Glistening Demoiselle out of Black Wattle/Glinsterjuffertjie uit Swartwattelboom)

Hannelie Coetzee’s Glistening Demoiselle out of Black Wattle/Glinsterjuffertjie uit Swartwattelboom)

Hannelie Coetzee started off as a photographer and in her massive site-specific installation Glistening Demoiselle out of Black Wattle, she chooses her site as a photographer would, taking account of light and view point.  She begins with a photograph and reduces the resolution to a point where it is only just legible and then she constructs a grid of pixels so that she can make the image on a massive scale.  The growth rings as well as the actual edges of the cut wattle function as pixels bringing the image of the glittering damsel/dragon fly into focus from a particular distance.   There is a symbolic paradox in the glinsterjufertjie or dragon fly, an indicator of a healthy environment, being made here of black wattle, an alien invasive species which destroys indigenous natural elements.

Hopefully this will be one of the works which will remain as a permanent addition to the Nirox Sculpture Foundation.

 

Coffee in the warm winter sun. All courtesy of Nirox

Coffee in the warm winter sun. All courtesy of Nirox

Nirox is an amazing facility so close to urbanized Joburg. We

Joni Brenner's large bronze Skull catching the last of the afternoon sun with monkeys foraging in the background

Joni Brenner’s amazing large bronze Skull catching the last of the afternoon sun with monkeys foraging in the background

enjoyed a cup of coffee provided on-the-house, wandered round the beautiful environment, engaged with the sculptures and at the end of the day, as the shadows grew long and the monkeys sat picking seeds in the grass and the air grew chilly we felt warm, fulfilled and restored.  Thank you Nirox, artists, friends and Highveld weather.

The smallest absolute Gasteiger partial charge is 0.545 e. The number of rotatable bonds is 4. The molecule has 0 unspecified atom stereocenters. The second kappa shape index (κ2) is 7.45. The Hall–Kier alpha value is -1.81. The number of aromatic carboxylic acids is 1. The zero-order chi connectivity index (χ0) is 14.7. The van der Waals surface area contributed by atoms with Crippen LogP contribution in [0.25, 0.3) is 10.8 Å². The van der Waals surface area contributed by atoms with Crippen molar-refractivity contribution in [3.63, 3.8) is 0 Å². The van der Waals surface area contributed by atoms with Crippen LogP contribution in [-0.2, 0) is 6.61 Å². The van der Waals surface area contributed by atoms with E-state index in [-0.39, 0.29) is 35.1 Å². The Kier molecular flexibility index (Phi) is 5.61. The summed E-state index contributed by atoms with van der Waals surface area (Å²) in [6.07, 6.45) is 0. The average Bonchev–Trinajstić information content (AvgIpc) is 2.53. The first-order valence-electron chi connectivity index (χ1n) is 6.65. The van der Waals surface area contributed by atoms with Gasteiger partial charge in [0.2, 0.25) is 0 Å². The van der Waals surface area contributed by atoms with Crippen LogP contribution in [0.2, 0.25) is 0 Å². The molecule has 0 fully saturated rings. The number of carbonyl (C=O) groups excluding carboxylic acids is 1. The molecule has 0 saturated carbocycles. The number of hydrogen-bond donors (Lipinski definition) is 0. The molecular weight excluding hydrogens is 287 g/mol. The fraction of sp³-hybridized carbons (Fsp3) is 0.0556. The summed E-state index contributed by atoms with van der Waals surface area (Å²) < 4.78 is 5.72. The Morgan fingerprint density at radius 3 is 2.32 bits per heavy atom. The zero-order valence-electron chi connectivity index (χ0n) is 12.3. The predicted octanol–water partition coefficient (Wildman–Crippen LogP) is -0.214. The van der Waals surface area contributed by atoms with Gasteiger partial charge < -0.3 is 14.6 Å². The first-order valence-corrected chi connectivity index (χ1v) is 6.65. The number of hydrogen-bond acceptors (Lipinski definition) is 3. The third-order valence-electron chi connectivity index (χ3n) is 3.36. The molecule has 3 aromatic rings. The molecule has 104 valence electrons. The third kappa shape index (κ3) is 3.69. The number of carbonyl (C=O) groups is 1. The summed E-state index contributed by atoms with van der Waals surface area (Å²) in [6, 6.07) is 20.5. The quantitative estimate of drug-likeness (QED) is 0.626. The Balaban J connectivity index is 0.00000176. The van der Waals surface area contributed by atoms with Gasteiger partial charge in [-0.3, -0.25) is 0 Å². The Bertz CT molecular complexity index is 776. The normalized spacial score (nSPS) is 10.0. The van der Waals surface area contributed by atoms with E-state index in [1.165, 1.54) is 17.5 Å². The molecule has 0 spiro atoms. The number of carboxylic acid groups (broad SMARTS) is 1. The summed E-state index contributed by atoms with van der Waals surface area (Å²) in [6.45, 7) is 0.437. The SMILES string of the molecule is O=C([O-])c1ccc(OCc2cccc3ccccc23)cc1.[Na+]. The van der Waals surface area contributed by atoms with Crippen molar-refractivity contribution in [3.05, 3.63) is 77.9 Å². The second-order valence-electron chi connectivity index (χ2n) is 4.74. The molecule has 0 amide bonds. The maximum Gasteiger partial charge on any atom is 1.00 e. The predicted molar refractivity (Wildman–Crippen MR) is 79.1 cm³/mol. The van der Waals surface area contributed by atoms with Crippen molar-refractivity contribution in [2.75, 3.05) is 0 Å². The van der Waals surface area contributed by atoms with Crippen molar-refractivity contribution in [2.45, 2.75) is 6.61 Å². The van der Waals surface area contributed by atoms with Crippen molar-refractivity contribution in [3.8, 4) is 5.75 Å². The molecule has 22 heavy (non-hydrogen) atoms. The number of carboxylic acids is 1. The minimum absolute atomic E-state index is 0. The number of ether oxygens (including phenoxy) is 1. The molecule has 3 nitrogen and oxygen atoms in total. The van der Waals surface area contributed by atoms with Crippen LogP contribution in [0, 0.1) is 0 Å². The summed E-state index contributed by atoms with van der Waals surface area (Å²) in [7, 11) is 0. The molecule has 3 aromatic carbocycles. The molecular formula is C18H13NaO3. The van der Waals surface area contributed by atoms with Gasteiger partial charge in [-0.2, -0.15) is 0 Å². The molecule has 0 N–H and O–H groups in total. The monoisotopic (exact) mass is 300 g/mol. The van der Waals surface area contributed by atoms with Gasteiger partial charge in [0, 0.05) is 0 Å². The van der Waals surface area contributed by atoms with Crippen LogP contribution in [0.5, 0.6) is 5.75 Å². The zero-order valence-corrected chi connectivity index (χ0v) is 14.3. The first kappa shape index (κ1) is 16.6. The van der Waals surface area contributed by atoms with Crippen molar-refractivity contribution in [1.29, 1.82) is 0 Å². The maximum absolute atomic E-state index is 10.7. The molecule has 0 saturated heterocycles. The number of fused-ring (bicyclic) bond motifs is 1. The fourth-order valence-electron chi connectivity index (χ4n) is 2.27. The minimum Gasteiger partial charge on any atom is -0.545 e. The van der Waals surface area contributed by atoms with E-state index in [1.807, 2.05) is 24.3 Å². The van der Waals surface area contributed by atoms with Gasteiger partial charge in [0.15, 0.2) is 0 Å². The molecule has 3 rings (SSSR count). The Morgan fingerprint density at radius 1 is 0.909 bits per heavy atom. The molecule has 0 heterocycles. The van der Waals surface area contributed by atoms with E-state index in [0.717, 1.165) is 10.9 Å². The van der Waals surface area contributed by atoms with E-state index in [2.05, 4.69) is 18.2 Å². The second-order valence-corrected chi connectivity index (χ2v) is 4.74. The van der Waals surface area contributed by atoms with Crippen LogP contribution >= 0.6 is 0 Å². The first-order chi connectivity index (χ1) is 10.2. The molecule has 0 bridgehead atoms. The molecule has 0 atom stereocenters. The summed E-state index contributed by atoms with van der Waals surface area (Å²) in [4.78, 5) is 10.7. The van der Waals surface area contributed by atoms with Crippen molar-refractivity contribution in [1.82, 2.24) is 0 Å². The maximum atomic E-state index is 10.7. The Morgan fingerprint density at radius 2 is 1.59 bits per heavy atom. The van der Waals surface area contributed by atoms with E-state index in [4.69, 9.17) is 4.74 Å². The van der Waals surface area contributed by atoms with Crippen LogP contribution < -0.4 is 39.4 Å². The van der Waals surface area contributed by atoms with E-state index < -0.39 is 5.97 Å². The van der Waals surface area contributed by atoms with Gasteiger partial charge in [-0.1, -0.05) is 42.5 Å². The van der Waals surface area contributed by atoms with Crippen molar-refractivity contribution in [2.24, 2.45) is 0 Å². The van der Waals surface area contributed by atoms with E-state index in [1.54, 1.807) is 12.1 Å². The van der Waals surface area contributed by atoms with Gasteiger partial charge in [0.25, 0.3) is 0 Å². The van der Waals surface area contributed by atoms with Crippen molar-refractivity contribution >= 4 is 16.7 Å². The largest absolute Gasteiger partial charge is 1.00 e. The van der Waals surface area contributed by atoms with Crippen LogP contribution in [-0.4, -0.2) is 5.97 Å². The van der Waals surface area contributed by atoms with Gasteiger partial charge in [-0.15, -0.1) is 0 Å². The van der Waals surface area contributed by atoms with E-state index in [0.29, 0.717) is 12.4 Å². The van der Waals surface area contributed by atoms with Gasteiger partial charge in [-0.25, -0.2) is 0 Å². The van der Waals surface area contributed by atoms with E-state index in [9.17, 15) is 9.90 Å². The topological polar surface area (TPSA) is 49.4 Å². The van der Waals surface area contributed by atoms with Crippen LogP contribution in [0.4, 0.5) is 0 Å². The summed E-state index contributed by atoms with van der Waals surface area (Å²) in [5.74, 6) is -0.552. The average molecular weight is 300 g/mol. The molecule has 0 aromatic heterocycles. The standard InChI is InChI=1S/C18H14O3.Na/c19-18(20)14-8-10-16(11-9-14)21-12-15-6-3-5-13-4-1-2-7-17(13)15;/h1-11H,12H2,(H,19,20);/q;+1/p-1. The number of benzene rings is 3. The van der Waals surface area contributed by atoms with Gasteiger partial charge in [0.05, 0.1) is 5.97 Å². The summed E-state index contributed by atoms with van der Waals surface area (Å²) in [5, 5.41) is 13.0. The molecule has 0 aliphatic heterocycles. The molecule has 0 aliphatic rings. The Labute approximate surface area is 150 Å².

The next event where the Nirox Sculpture park is open to the public is Jazz in the Cradle on 4th September.   It will be definitely be Liz at Lancaster’s Pick of the Week and guests staying at Liz at Lancaster are sure to go.

 

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Christmas In July 4th Ave Parkhurst 28th July – it’s fun

White House Interiors looked magical 39 4th Ave 011 788 1626

White House Interiors looked magical 39 4th Ave 011 788 1626

Carols wafting onto the July moonlit street

Carols wafting onto the July moonlit street

I don’t know how this maven missed the first evening of Christmas in July in Parkhurst. Having been a bit of a party-gal over the previous week or so, I was very pleased for an early night last Thursday. But then a friend said ‘Just pop into Mot Mot for a sherry, Parkhurst is buzzing and there’s a beautiful full moon’. I’m not sure which was the most compelling, the thought of Mot Mot (one of my favourite shops even before it’s excellent revamp ); the full moon in the clear winter’s sky on a relatively warm Highveld winter’s evening; the street buzz of late opening on 4th Ave; … or maybe even the sherry? FOMO struck (surely I’m too old for this?) …, and never one to miss out, I hot-footed it down the hill. Christmas lights abounded; people spilled out onto pavements chatting in groups; there were bagpipers and carol-singers; and a general feeling of festivity and good cheer prevailed.